Bantam, Feb 2004, 6.99, 368 pp.
Due to the dumb investments of their father, The Duncan sisters are broke. Their dad refuses to listen to their financial plight as that is beneath a gentleman. Instead the three siblings publish and secretly sell the “Mayfair Lady”, a gossip political newspaper pushing women's suffrage that now accepts personal ads.
Oldest sister Constance meets Parliamentary representative from Southwold Max Eisner, who realizes that she is gently mocking him and his sister. He finds himself attracted to her because, unlike his shallow featherbrained sister, Constance displays obvious intelligence and wit; she reciprocates though she loathes his opinion on women voting. When his party leadership assigns him to expose the unknown authors of the “Mayfair Lady, he believes the clever writing skills and subjects mean a member of the Ton. The dry sense of humor sounds very much like the Duncan siblings, but opening them up for ridicule could be very costly personally to Max.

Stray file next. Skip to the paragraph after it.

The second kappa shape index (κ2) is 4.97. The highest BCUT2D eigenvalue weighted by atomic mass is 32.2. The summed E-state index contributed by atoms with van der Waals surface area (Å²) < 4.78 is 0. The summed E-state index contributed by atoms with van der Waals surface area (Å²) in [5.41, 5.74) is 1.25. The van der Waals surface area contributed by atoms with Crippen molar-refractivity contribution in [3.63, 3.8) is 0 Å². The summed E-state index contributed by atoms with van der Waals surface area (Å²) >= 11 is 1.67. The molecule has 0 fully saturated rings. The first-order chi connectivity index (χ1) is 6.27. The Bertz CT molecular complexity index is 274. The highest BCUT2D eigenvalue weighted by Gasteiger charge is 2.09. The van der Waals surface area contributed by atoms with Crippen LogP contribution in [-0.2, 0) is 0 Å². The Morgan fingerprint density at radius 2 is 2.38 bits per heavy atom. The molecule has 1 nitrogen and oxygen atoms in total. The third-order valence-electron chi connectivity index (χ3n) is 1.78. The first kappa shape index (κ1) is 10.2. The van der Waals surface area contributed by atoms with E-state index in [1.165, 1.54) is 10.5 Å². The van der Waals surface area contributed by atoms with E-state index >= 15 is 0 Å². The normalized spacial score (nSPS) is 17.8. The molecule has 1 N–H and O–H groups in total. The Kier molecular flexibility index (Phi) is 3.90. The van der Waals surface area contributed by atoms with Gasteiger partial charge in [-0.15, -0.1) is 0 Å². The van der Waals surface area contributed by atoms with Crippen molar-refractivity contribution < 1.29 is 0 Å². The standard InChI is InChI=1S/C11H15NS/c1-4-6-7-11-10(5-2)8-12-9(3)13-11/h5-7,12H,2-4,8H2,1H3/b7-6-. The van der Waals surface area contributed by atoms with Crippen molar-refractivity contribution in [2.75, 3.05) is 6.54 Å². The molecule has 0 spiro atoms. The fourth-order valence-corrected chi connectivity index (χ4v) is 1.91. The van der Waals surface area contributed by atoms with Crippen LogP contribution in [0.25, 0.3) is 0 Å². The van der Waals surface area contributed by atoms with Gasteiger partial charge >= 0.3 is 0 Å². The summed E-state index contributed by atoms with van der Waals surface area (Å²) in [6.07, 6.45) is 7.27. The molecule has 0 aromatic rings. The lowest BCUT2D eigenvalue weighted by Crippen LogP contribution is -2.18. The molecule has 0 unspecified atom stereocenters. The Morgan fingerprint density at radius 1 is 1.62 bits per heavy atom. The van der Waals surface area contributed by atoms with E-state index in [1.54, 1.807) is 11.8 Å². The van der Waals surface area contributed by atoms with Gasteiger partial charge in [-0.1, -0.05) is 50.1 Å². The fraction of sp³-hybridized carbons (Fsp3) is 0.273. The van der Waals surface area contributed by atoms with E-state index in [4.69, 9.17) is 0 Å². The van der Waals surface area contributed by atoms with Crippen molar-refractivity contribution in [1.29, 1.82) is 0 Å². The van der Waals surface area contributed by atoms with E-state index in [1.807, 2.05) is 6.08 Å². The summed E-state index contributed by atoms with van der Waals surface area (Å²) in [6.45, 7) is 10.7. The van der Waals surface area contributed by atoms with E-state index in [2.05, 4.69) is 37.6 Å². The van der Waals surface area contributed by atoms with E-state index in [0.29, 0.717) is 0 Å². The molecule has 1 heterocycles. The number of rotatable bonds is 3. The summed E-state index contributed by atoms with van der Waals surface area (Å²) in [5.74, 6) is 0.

Historical romance readers will receive a delightful bounty of joy with this deep look back on the early stages of the women's suffrage movement in England. The story line displays its theme in a clever gentle mocking manner so that the audience understands the sympathies and antipathies while also receiving a warm romance. Fans will enjoy this tale and look forward to the next two Duncan sisters star in their respective novels.
This report prepared by Harriet Klausner